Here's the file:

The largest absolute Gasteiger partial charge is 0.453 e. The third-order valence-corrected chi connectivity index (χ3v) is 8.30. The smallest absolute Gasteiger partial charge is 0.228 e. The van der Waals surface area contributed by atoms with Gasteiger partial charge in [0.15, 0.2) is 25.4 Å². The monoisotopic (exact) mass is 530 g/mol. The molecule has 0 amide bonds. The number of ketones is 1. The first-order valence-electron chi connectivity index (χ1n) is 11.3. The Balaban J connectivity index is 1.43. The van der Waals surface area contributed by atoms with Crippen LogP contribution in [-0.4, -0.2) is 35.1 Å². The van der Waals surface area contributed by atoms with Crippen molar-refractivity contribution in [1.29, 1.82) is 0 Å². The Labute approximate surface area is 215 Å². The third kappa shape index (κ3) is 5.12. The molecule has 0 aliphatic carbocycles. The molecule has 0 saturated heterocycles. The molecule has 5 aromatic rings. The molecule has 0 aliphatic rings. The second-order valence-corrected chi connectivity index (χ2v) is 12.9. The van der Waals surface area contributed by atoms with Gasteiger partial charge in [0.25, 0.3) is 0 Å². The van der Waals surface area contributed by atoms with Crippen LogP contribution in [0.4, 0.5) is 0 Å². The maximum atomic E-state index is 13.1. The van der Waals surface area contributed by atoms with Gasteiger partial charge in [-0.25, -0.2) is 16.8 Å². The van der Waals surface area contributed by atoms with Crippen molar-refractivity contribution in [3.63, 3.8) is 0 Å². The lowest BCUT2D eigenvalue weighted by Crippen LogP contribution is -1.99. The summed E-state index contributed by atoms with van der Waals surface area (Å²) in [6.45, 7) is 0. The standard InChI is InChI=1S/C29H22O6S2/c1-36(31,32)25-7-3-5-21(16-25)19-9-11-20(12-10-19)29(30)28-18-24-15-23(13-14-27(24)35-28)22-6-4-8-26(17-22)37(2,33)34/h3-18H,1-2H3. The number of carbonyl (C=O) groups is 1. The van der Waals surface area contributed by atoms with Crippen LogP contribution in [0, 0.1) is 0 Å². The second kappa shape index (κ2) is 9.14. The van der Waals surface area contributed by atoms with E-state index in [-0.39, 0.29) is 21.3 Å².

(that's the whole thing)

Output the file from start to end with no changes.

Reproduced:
The largest absolute Gasteiger partial charge is 0.453 e. The third-order valence-corrected chi connectivity index (χ3v) is 8.30. The smallest absolute Gasteiger partial charge is 0.228 e. The van der Waals surface area contributed by atoms with Gasteiger partial charge in [0.15, 0.2) is 25.4 Å². The monoisotopic (exact) mass is 530 g/mol. The molecule has 0 amide bonds. The number of ketones is 1. The first-order valence-electron chi connectivity index (χ1n) is 11.3. The Balaban J connectivity index is 1.43. The van der Waals surface area contributed by atoms with Crippen LogP contribution in [-0.4, -0.2) is 35.1 Å². The van der Waals surface area contributed by atoms with Crippen molar-refractivity contribution in [1.29, 1.82) is 0 Å². The Labute approximate surface area is 215 Å². The third kappa shape index (κ3) is 5.12. The molecule has 0 aliphatic carbocycles. The molecule has 0 saturated heterocycles. The molecule has 5 aromatic rings. The molecule has 0 aliphatic rings. The second-order valence-corrected chi connectivity index (χ2v) is 12.9. The van der Waals surface area contributed by atoms with Gasteiger partial charge in [0.25, 0.3) is 0 Å². The van der Waals surface area contributed by atoms with Crippen LogP contribution in [0.4, 0.5) is 0 Å². The maximum atomic E-state index is 13.1. The van der Waals surface area contributed by atoms with Gasteiger partial charge in [-0.25, -0.2) is 16.8 Å². The van der Waals surface area contributed by atoms with Crippen molar-refractivity contribution in [3.63, 3.8) is 0 Å². The lowest BCUT2D eigenvalue weighted by Crippen LogP contribution is -1.99. The summed E-state index contributed by atoms with van der Waals surface area (Å²) in [6.45, 7) is 0. The standard InChI is InChI=1S/C29H22O6S2/c1-36(31,32)25-7-3-5-21(16-25)19-9-11-20(12-10-19)29(30)28-18-24-15-23(13-14-27(24)35-28)22-6-4-8-26(17-22)37(2,33)34/h3-18H,1-2H3. The number of carbonyl (C=O) groups is 1. The van der Waals surface area contributed by atoms with Crippen LogP contribution in [0, 0.1) is 0 Å². The second kappa shape index (κ2) is 9.14. The van der Waals surface area contributed by atoms with E-state index in [-0.39, 0.29) is 21.3 Å².